Is Photoshop Good or Bad for Photography?

Some people claim that Photoshop is destroying the art of photography.

There is so much information out there on improving your shots with Photoshop that we do seem to be encouraged not to worry about learning good camera techniques but simply learn how to ‘fix it’ in Photoshop.

london market

This was more or less finished in the camera. I have selected the correct exposure, decided on the focus, waited for a good position of the lady in the background and click. I have, however, added a vignette and boosted clarity in Lightroom – no Photoshop here! (Click this image to buy )

In a way Photoshop allows you to skip some of the key techniques that can improve your camera skills in favour of trying to quick fix it on the computer.

Though I use Photoshop extensively in my work, I do think it’s really important to learn how to use, aperture, focal length, ISO, Shutter Speed etc, and understand camera settings and the effects they have on your images in order to get it right at the time of taking the shot. This can save you hours messing about with Adobe Photoshop afterwards, after all, who would prefer an hour of fixing a problem in front of a computer screen to messing about outside in the landscape or street having fun experimenting with your camera? More time out in the field rather than spending hours at a PC also gives you more opportunity to see and capture a moment and to enjoy the natural world and it’s inhabitants. Photography should be fun, exciting and free, it should not be about being glued to a computer screen all day, what’s the fun of that?

Photoshop is still amazing, and it is great to be able to recover a missed opportunity, but maybe we are becoming too reliant on it and wonder if the tendency these days to use it instead of learning the correct technique is makes us poorer photographers.

You can, on the other hand, use Photoshop (or Camera Raw or Lightroom for that matter) as a leaning tool by noting the adjustment you need to make each time and trying to get those right first time in camera next time. It can be good when you have limited time in on location and don’t have time to take different images on different settings, because it’s all about the moment, like at an event when everything is moving fast. So it’s useful if you have made a mistake on a great image or change your mind after the event, or for doing really funky things that are impossible in camera.

skateboarding brighton

This has been in Photoshop! Whilst the shutter speed, apperture and ISO have been carefully selected to freeze the action. I have moved one of the lamposts on the promanade so that it doesn’t go up his bottom! The Black and White conversion, the square crop, and the burning in of the edges especially the left corner has been done in Lightroom. (Click this image to buy )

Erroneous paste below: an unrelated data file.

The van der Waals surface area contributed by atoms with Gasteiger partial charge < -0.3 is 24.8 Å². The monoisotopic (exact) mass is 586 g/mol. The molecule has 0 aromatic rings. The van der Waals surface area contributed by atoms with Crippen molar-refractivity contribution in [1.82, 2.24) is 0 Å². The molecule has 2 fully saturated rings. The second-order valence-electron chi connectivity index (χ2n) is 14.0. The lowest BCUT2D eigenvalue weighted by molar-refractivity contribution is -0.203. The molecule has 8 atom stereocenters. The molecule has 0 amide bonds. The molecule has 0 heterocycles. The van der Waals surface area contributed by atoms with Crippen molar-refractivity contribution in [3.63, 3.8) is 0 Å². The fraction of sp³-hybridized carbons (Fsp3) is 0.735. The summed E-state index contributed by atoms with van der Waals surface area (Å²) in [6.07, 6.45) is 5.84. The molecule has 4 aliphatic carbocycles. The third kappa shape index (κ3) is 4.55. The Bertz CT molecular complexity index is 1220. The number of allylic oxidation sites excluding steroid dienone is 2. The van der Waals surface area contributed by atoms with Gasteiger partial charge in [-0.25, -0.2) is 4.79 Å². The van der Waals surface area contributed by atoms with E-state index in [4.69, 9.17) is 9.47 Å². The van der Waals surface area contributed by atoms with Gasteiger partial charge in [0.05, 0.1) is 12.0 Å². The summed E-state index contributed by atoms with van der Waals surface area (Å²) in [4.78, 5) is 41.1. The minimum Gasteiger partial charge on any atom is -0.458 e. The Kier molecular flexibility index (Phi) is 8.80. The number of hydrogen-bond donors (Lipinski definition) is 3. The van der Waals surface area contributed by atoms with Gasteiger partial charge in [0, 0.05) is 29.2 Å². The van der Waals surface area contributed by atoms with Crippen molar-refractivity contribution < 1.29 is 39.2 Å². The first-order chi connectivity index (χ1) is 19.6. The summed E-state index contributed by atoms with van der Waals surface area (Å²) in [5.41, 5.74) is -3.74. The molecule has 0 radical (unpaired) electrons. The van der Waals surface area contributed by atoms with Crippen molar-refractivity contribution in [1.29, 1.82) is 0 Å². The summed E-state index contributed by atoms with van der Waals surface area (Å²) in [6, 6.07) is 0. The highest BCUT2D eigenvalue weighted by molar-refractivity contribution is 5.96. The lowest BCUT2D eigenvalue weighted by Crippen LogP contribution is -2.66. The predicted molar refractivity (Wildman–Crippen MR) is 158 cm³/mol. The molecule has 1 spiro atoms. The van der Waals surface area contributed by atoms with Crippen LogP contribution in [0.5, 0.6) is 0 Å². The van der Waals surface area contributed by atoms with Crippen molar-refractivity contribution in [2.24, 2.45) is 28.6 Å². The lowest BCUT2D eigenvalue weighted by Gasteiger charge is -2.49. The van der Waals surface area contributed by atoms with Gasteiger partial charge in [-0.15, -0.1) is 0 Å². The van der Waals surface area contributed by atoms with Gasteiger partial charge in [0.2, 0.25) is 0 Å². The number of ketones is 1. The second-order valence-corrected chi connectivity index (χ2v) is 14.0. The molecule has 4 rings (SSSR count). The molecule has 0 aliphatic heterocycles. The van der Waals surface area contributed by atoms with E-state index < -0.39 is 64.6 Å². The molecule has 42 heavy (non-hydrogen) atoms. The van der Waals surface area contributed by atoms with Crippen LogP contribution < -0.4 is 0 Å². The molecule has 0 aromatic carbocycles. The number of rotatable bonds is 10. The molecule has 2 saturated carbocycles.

However – ‘You can’t make a silk purse out of a pig’s ear” – Photoshop cannot correct a badly focused image or a badly composed one. It can correct things the camera got wrong, like white balance, and you can go to any extremes in processing to create a particular effect if that is what you want.
If you want to visually transform an image then that’s an entirely different kettle of fish. You can combine images, change skies, get rid of blemishes, clone out things, get rid of noise, desaturate parts of an image, selectively darken or lighten parts of a image- these are the things that Photoshop excel in.

Things you should definitely learn to do in camera:

1. Select the right depth of field / lens aperture
2. Decide where you want your Focus
3. Choose a great composition
4. Choose the right shutter speed to avoid camera shake, or enhance movement.
5. Choose a filter when necessary for example a polarising filter

Things you can learn to do either the camera or Photoshop

1. Colour balance
2. Sharpening (jpegs only)
3. Using filters (on camera) or filter effects (PS)

Things you can only do in PS

1. Cropping and straightening
2. Dodging and burning
3. Adjusting low and high levels independently
4. Adjusting levels brightness / contrast, hue / saturation etc
5. Lots of strange filter effects.
6. Cutting and pasting part of on photo to another.

If you get it really wrong in camera delete – don’t waste your precious time. Learn as much about your camera settings as you can and start to experiment and practise with your settings. If you get it nearly right you can recover in PS, even though cameras are really sophisticated they don’t alway get it right on Auto.
I know photographers have very different opinions about this, what do you think?

If you need help with learning Photoshop I can recommend the beginners Photoshop Training course and the Advanced Photoshop Training courses at Silicon Beach Training